“I was going to throw out the ink and ended up with God,” I tell myself, dry-faced in the darkness, and now I am dancing.


“Zionist, murderer, criminal, dumbass, pridurka: You really botched things up, you really dropped the ball!” Fedia said in the dream, grabbing me by the neck.

“Where’d you learn to call people things like that?” was the only thing that occurred to me to say.

I woke up, and even a long time later it was as if Fedia hadn’t died. As if her body wasn’t still dangling from the noose, a watch without hands or time.

  1. David Iaconangelo
  2. David Iaconangelo
  3. David Iaconangelo is a writer, translator and journalist based in New York City. His fictions, translations and reviews have been published in Baltimore City Paper, Words Without Borders, and the Caribbean Review of Books, among others. He covers immigration at the Latin Times. He is the former editor of ZafraLit.


“Man, if Dostoevsky was here,” Dima says, laughing in my face, “humanity would be lost.”

“Even more lost?” I say soberly.

“And that’s no two-kopek Russian drama. Not one of these remakes of Tarkovsky done by the ICAIC. Not the Stanislavsky method applied to national folklore. Not Mayakovsky’s dead body with its bloodstained CCCP passport. Not Trotsky’s death as told by Sudoplatov. Not the Kremlin towers felled by an American Airlines Boeing 9/11.”

“So,” I retort, irritated, “what the fuck is…?”

Dima just stays quiet. He’s pure theory, he never has his feet on the zemlya: At times he reminds me of Fedia’s final dance.


Idea I: In a public bathroom, the “cold, turbid and gentle” waters lap at our knees.

Idea II: The contaminated waters where condoms and lumps of shit float, with traces of blood and black clots like loaves of bread.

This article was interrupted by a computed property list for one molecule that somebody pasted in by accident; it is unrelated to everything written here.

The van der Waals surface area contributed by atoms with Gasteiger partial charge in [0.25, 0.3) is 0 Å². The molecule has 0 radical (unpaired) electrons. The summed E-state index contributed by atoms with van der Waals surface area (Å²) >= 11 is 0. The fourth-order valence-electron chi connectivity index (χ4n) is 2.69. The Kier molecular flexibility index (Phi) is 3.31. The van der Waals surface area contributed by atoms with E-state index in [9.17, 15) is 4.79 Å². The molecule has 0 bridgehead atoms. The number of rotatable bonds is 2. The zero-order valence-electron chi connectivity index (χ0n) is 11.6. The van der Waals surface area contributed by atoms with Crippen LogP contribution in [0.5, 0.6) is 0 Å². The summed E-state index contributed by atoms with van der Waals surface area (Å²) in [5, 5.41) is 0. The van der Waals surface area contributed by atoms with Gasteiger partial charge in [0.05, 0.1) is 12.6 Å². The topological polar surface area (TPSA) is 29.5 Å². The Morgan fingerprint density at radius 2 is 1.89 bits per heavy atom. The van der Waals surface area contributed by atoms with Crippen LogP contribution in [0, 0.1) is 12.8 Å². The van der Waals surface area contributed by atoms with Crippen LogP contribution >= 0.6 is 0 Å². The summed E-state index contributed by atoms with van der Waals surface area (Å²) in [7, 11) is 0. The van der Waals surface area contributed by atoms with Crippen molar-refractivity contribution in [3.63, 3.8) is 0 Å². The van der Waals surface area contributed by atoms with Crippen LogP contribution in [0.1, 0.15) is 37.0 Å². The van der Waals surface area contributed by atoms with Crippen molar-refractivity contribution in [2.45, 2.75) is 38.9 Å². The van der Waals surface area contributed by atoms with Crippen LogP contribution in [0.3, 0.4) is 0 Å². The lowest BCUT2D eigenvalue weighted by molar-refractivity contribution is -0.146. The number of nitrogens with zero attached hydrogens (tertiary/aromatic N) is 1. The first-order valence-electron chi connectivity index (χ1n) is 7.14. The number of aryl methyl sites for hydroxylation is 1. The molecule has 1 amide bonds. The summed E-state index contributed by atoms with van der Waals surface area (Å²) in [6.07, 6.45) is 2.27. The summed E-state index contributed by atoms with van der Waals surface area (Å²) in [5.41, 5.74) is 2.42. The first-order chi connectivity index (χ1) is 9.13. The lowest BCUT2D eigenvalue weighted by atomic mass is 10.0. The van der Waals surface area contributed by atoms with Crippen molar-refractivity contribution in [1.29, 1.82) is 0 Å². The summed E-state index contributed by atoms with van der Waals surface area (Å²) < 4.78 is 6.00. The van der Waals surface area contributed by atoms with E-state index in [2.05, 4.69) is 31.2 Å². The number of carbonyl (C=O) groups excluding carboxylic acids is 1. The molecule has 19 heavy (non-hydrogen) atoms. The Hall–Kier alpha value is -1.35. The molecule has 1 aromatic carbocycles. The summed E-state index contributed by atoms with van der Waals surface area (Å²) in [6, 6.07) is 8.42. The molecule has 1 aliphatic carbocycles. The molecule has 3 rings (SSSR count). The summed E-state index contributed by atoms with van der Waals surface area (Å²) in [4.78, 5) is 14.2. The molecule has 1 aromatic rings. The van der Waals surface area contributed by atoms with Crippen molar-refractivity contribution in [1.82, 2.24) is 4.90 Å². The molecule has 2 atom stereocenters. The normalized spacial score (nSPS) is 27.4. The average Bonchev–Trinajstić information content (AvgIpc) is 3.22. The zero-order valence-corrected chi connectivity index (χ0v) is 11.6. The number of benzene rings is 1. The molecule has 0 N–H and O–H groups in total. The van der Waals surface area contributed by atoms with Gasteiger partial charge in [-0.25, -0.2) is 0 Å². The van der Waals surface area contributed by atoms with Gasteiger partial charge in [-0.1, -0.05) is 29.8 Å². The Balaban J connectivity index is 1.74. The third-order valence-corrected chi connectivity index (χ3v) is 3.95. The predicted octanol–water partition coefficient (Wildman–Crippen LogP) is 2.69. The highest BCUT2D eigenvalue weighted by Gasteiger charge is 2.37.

Idea III: A piece of bread open like a heart in the midst of an attack, the map of every Russia clipped short inside and eaten by an ant-lion named Piotr.


Sleeping at the foot of the oil lamp again. It’s my magic helper, as Fromm might’ve put it. Once again the simultaneity makes me feel like a volley ball in a pre-Olympic game between Cuba and the USSR, with the Atlantic Ocean and the whole twentieth century lost in the nets. Once again the perpetual discontinuous line, telling me that on the cover of my first and only book, Skizein, Pushkin will sit between John Lenin and Vladimir Ilich Lennon in the park on 15th and 6th, with the worst pajmelia of his life and still shooting off about art, philosophy, and civil society. Once again I’m sleepless at the foot of the oil lamp, writing everything down just in case.


Listening with headphones to the band Antiloop, the great-grandchildren of Moby Dick: I’m tired and starving. Gone. My eyes wander amid the crowd and meet Ilya’s gaze. She realizes I’m in a state of coma and wraps me up between arms made of birch wood, a smile flowering on her face as if we didn’t actually hate each other.